Elizabeth: Yeah, absolutely. I grew up in a small rural farming community in Idaho, and where I really learned the value of a hard day’s work. And I spent the majority of my childhood outside and just really enjoyed the outdoors, whether it was riding my bike around all day long, or camping or fishing, just really loved the outdoors. And growing up, graduated from high school. I went to college and graduated with a mathematics degree. And right out of college, I joined Micron Technology and worked in their accounting department. And it was fun. And I had a mentor who after about a year suggested that I go to work inside the fab and be an operator and learn the fab operations and work my way up to a technician, to an engineer. And at the same time, I was dating my college sweetheart and we lived a couple hundred miles away. So every weekend we were burning the highway up. And so I knew that going to work as an operator would impact those weekends because it was shift work. And the boyfriend at the time, he said, “Well, how about let’s get married and I’ll pay for you to get a graduate degree in engineering.” And what girl could turn that down, right?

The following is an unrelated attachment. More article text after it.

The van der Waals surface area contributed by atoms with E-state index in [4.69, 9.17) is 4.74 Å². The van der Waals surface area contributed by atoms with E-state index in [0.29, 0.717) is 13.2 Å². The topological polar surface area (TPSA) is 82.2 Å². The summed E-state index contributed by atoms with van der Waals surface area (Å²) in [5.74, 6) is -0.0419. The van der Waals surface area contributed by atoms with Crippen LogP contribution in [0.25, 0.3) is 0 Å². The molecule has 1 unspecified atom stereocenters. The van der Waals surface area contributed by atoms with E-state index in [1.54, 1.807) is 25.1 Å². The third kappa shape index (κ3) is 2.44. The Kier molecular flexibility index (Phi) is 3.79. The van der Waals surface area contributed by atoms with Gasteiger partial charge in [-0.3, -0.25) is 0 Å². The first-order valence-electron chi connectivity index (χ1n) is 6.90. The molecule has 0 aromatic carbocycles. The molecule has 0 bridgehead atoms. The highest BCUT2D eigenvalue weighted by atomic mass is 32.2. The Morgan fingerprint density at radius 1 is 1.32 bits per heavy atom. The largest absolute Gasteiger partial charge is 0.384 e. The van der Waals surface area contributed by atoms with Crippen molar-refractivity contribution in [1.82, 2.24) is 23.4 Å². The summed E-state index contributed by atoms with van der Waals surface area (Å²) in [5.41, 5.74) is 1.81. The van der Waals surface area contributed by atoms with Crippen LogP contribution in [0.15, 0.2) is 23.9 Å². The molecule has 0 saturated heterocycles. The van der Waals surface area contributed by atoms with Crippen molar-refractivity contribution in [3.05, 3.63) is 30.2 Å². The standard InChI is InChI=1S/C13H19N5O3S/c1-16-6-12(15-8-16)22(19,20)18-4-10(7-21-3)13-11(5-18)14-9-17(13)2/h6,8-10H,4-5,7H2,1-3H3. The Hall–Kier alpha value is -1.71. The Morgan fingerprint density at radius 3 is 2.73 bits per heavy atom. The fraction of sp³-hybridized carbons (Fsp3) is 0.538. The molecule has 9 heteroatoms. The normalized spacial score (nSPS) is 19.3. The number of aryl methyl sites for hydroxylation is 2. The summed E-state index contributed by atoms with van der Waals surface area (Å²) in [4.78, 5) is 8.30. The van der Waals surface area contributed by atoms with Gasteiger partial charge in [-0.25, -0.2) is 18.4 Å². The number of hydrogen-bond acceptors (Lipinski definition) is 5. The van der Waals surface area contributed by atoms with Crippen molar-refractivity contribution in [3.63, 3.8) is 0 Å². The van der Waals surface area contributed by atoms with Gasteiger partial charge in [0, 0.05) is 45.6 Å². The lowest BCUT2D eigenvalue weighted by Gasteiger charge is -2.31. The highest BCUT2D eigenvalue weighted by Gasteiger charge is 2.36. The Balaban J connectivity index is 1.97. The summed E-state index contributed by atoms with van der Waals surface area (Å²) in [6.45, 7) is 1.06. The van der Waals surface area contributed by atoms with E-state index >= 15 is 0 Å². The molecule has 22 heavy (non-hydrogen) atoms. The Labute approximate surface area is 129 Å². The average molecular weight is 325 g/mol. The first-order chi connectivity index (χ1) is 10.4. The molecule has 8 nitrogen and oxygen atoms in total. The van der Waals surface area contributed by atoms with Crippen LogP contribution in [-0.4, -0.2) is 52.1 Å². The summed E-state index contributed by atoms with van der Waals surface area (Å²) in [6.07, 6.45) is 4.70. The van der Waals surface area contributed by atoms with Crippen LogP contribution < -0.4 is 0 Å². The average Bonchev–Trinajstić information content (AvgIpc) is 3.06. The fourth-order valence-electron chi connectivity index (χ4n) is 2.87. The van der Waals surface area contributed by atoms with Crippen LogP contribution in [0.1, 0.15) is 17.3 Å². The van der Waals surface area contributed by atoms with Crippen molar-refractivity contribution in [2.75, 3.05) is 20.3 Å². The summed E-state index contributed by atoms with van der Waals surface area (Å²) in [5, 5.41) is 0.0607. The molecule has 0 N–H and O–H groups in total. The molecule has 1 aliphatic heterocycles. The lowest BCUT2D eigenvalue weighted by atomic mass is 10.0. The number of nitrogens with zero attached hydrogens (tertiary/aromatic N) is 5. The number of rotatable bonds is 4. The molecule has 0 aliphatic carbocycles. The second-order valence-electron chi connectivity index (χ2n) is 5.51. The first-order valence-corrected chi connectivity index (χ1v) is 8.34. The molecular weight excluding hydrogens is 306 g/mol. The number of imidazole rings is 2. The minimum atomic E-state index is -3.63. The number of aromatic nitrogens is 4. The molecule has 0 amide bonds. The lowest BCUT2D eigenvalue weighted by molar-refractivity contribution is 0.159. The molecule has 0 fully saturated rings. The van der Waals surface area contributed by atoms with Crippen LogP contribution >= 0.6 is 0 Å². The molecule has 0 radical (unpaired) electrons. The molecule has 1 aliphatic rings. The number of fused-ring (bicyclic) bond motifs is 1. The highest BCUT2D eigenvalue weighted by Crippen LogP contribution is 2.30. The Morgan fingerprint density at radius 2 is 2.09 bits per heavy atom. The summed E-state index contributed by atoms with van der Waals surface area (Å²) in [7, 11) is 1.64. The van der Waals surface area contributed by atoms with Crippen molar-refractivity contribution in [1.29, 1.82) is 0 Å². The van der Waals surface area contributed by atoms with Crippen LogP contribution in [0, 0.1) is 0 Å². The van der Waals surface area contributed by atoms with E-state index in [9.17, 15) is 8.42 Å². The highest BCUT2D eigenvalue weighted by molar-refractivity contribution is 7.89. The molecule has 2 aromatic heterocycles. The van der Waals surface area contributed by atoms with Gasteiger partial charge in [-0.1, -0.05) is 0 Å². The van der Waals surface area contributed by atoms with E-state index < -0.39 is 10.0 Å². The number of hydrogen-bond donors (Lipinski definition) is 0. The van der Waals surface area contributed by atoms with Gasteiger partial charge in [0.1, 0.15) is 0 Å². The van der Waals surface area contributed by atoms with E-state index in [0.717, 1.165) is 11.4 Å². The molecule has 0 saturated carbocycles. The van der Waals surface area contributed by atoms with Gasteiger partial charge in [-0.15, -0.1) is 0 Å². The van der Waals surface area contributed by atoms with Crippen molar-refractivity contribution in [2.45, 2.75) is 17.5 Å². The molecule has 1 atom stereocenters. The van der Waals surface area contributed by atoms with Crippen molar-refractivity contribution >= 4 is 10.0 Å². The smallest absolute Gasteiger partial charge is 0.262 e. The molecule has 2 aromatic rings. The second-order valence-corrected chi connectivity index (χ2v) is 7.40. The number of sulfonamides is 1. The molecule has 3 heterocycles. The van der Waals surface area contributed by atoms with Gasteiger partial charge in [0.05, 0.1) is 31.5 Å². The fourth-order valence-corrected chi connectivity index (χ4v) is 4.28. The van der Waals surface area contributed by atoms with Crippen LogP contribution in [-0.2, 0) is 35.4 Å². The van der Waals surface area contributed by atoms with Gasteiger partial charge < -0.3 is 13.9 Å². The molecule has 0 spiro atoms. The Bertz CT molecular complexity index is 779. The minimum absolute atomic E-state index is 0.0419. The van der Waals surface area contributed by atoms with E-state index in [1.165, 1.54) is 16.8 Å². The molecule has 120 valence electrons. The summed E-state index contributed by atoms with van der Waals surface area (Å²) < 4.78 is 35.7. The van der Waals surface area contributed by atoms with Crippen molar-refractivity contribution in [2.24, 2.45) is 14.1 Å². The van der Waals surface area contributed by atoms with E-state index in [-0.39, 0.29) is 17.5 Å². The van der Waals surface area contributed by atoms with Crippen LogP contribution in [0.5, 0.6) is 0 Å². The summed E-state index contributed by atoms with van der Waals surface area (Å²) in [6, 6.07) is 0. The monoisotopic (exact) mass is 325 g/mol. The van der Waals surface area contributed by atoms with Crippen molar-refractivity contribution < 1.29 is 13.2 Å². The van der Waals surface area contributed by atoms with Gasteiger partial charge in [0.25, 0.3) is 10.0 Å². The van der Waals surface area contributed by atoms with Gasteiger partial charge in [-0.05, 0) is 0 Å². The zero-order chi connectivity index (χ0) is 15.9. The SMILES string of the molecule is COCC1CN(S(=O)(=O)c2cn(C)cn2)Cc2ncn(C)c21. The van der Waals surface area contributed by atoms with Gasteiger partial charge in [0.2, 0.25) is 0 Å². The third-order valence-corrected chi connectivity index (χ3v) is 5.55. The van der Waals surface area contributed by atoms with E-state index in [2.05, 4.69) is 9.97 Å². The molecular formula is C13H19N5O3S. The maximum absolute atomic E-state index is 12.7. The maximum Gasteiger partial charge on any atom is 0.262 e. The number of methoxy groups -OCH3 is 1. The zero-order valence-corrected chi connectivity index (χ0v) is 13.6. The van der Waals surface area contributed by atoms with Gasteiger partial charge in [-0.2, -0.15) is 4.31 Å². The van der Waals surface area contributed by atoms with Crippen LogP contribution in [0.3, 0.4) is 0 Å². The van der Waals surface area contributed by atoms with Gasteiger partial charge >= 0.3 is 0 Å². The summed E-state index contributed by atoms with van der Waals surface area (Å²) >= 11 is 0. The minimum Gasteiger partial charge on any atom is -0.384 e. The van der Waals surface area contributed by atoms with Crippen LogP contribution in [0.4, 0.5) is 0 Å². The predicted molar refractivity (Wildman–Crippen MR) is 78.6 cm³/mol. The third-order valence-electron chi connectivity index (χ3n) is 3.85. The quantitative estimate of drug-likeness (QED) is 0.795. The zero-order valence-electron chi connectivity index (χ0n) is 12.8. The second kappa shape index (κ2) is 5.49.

John: That’s a pretty good deal. That was a pretty nice boyfriend.

Elizabeth: Yep. We’re celebrating our 30th anniversary in August.

John: Wow.

Elizabeth: So that was how long ago it was, but…

John: Wow.